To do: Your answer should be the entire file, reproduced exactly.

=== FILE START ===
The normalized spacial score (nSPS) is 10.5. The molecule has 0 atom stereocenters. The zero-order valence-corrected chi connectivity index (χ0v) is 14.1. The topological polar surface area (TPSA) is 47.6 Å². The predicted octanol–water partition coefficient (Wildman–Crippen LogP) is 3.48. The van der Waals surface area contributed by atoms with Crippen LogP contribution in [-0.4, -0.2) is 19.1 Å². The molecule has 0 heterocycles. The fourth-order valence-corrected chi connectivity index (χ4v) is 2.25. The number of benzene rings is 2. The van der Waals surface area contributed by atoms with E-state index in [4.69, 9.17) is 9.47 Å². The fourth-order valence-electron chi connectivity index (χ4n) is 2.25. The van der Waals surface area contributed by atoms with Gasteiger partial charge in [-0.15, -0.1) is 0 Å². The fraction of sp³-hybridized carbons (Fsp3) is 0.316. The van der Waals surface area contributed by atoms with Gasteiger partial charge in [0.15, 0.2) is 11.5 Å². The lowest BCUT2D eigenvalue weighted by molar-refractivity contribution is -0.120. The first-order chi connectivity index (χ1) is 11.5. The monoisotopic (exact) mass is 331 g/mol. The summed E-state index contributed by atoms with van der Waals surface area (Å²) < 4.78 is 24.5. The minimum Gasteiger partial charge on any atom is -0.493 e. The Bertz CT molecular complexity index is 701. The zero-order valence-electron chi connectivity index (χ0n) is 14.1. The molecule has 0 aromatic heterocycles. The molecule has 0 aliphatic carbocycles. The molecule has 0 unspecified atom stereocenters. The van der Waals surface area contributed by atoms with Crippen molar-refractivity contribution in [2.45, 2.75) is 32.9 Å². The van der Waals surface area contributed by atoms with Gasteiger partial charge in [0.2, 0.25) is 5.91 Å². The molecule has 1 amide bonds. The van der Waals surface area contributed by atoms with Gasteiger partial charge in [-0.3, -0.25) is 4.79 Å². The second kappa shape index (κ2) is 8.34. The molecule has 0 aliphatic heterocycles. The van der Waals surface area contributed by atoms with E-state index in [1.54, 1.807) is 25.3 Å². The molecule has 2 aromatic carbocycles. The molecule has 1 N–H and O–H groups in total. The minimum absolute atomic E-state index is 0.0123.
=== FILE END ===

The normalized spacial score (nSPS) is 10.5. The molecule has 0 atom stereocenters. The zero-order valence-corrected chi connectivity index (χ0v) is 14.1. The topological polar surface area (TPSA) is 47.6 Å². The predicted octanol–water partition coefficient (Wildman–Crippen LogP) is 3.48. The van der Waals surface area contributed by atoms with Crippen LogP contribution in [-0.4, -0.2) is 19.1 Å². The molecule has 0 heterocycles. The fourth-order valence-corrected chi connectivity index (χ4v) is 2.25. The number of benzene rings is 2. The van der Waals surface area contributed by atoms with E-state index in [4.69, 9.17) is 9.47 Å². The fourth-order valence-electron chi connectivity index (χ4n) is 2.25. The van der Waals surface area contributed by atoms with Gasteiger partial charge in [-0.15, -0.1) is 0 Å². The fraction of sp³-hybridized carbons (Fsp3) is 0.316. The van der Waals surface area contributed by atoms with Gasteiger partial charge in [0.15, 0.2) is 11.5 Å². The lowest BCUT2D eigenvalue weighted by molar-refractivity contribution is -0.120. The first-order chi connectivity index (χ1) is 11.5. The monoisotopic (exact) mass is 331 g/mol. The summed E-state index contributed by atoms with van der Waals surface area (Å²) < 4.78 is 24.5. The minimum Gasteiger partial charge on any atom is -0.493 e. The Bertz CT molecular complexity index is 701. The zero-order valence-electron chi connectivity index (χ0n) is 14.1. The molecule has 0 aromatic heterocycles. The molecule has 0 aliphatic carbocycles. The molecule has 0 unspecified atom stereocenters. The van der Waals surface area contributed by atoms with Crippen molar-refractivity contribution in [2.45, 2.75) is 32.9 Å². The van der Waals surface area contributed by atoms with Gasteiger partial charge in [0.2, 0.25) is 5.91 Å². The molecule has 1 amide bonds. The van der Waals surface area contributed by atoms with Gasteiger partial charge in [-0.3, -0.25) is 4.79 Å². The second kappa shape index (κ2) is 8.34. The molecule has 0 aliphatic heterocycles. The van der Waals surface area contributed by atoms with E-state index in [1.54, 1.807) is 25.3 Å². The molecule has 2 aromatic carbocycles. The molecule has 1 N–H and O–H groups in total. The minimum absolute atomic E-state index is 0.0123.